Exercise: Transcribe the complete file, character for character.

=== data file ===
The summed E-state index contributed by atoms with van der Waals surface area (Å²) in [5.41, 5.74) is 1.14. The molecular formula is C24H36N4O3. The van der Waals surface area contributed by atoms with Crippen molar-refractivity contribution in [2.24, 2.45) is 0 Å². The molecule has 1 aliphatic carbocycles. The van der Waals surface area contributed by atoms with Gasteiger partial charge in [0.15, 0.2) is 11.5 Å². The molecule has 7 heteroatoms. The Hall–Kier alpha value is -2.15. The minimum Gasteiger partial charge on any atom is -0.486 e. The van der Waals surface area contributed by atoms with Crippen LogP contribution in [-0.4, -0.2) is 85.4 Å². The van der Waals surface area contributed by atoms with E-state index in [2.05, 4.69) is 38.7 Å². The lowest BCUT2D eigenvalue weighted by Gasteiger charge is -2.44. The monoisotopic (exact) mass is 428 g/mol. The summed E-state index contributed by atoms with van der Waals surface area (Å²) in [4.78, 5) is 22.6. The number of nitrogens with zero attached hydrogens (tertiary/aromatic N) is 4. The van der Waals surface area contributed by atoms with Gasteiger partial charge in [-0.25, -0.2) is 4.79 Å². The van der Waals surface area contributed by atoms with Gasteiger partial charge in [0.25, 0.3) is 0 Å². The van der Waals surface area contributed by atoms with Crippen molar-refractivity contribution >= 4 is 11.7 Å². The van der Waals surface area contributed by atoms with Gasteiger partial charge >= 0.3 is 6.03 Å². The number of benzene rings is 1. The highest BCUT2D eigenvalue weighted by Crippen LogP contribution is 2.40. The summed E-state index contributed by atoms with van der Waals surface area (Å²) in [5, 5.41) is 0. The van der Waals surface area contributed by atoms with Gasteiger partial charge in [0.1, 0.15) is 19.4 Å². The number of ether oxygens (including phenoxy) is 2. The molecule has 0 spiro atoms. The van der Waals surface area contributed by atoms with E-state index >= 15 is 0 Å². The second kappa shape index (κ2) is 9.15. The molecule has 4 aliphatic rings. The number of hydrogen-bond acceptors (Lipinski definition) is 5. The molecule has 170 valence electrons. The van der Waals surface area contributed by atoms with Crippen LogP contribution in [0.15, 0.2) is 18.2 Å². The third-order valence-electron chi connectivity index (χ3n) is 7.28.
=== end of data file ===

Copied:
The summed E-state index contributed by atoms with van der Waals surface area (Å²) in [5.41, 5.74) is 1.14. The molecular formula is C24H36N4O3. The van der Waals surface area contributed by atoms with Crippen molar-refractivity contribution in [2.24, 2.45) is 0 Å². The molecule has 1 aliphatic carbocycles. The van der Waals surface area contributed by atoms with Gasteiger partial charge in [0.15, 0.2) is 11.5 Å². The molecule has 7 heteroatoms. The Hall–Kier alpha value is -2.15. The minimum Gasteiger partial charge on any atom is -0.486 e. The van der Waals surface area contributed by atoms with Crippen LogP contribution in [-0.4, -0.2) is 85.4 Å². The van der Waals surface area contributed by atoms with E-state index in [2.05, 4.69) is 38.7 Å². The lowest BCUT2D eigenvalue weighted by Gasteiger charge is -2.44. The monoisotopic (exact) mass is 428 g/mol. The summed E-state index contributed by atoms with van der Waals surface area (Å²) in [4.78, 5) is 22.6. The number of nitrogens with zero attached hydrogens (tertiary/aromatic N) is 4. The van der Waals surface area contributed by atoms with Gasteiger partial charge in [-0.25, -0.2) is 4.79 Å². The van der Waals surface area contributed by atoms with Gasteiger partial charge in [0.25, 0.3) is 0 Å². The van der Waals surface area contributed by atoms with Crippen molar-refractivity contribution >= 4 is 11.7 Å². The van der Waals surface area contributed by atoms with Gasteiger partial charge >= 0.3 is 6.03 Å². The number of benzene rings is 1. The highest BCUT2D eigenvalue weighted by Crippen LogP contribution is 2.40. The summed E-state index contributed by atoms with van der Waals surface area (Å²) in [5, 5.41) is 0. The van der Waals surface area contributed by atoms with Gasteiger partial charge in [0.1, 0.15) is 19.4 Å². The number of ether oxygens (including phenoxy) is 2. The molecule has 0 spiro atoms. The van der Waals surface area contributed by atoms with E-state index >= 15 is 0 Å². The second kappa shape index (κ2) is 9.15. The molecule has 4 aliphatic rings. The number of hydrogen-bond acceptors (Lipinski definition) is 5. The molecule has 170 valence electrons. The van der Waals surface area contributed by atoms with Crippen LogP contribution in [0.15, 0.2) is 18.2 Å². The third-order valence-electron chi connectivity index (χ3n) is 7.28.